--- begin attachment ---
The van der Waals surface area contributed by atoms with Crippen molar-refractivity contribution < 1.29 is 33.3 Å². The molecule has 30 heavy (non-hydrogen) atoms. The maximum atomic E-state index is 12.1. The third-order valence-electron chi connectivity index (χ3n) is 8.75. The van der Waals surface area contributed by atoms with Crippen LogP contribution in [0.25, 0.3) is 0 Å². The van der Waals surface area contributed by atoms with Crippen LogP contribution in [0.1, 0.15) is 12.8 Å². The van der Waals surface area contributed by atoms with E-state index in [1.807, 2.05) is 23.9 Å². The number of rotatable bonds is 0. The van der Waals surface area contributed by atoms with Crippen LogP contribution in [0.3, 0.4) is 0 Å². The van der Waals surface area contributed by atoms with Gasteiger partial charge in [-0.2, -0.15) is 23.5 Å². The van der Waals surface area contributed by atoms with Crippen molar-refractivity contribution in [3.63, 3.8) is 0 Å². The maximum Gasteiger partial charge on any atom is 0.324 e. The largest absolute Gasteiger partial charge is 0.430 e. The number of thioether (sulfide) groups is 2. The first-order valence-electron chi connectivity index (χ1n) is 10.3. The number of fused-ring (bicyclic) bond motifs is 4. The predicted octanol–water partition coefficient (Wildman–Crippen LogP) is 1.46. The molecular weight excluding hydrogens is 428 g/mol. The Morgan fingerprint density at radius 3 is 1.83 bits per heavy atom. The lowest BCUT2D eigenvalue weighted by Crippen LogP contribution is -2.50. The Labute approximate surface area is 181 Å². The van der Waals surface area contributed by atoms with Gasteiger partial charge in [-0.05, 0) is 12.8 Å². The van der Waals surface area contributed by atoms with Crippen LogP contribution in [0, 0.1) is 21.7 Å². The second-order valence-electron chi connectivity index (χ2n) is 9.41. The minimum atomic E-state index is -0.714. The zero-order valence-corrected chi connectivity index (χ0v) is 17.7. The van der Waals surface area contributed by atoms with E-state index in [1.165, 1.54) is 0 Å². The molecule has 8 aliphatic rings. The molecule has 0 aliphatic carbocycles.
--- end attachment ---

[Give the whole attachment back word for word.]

The van der Waals surface area contributed by atoms with Crippen molar-refractivity contribution < 1.29 is 33.3 Å². The molecule has 30 heavy (non-hydrogen) atoms. The maximum atomic E-state index is 12.1. The third-order valence-electron chi connectivity index (χ3n) is 8.75. The van der Waals surface area contributed by atoms with Crippen LogP contribution in [0.25, 0.3) is 0 Å². The van der Waals surface area contributed by atoms with Crippen LogP contribution in [0.1, 0.15) is 12.8 Å². The van der Waals surface area contributed by atoms with E-state index in [1.807, 2.05) is 23.9 Å². The number of rotatable bonds is 0. The van der Waals surface area contributed by atoms with Crippen LogP contribution in [0.3, 0.4) is 0 Å². The van der Waals surface area contributed by atoms with Gasteiger partial charge in [-0.2, -0.15) is 23.5 Å². The van der Waals surface area contributed by atoms with Crippen molar-refractivity contribution in [3.63, 3.8) is 0 Å². The maximum Gasteiger partial charge on any atom is 0.324 e. The largest absolute Gasteiger partial charge is 0.430 e. The number of thioether (sulfide) groups is 2. The first-order valence-electron chi connectivity index (χ1n) is 10.3. The number of fused-ring (bicyclic) bond motifs is 4. The predicted octanol–water partition coefficient (Wildman–Crippen LogP) is 1.46. The molecular weight excluding hydrogens is 428 g/mol. The Morgan fingerprint density at radius 3 is 1.83 bits per heavy atom. The lowest BCUT2D eigenvalue weighted by Crippen LogP contribution is -2.50. The Labute approximate surface area is 181 Å². The van der Waals surface area contributed by atoms with Gasteiger partial charge in [-0.05, 0) is 12.8 Å². The van der Waals surface area contributed by atoms with Crippen LogP contribution in [0, 0.1) is 21.7 Å². The second-order valence-electron chi connectivity index (χ2n) is 9.41. The minimum atomic E-state index is -0.714. The zero-order valence-corrected chi connectivity index (χ0v) is 17.7. The van der Waals surface area contributed by atoms with E-state index in [1.165, 1.54) is 0 Å². The molecule has 8 aliphatic rings. The molecule has 0 aliphatic carbocycles.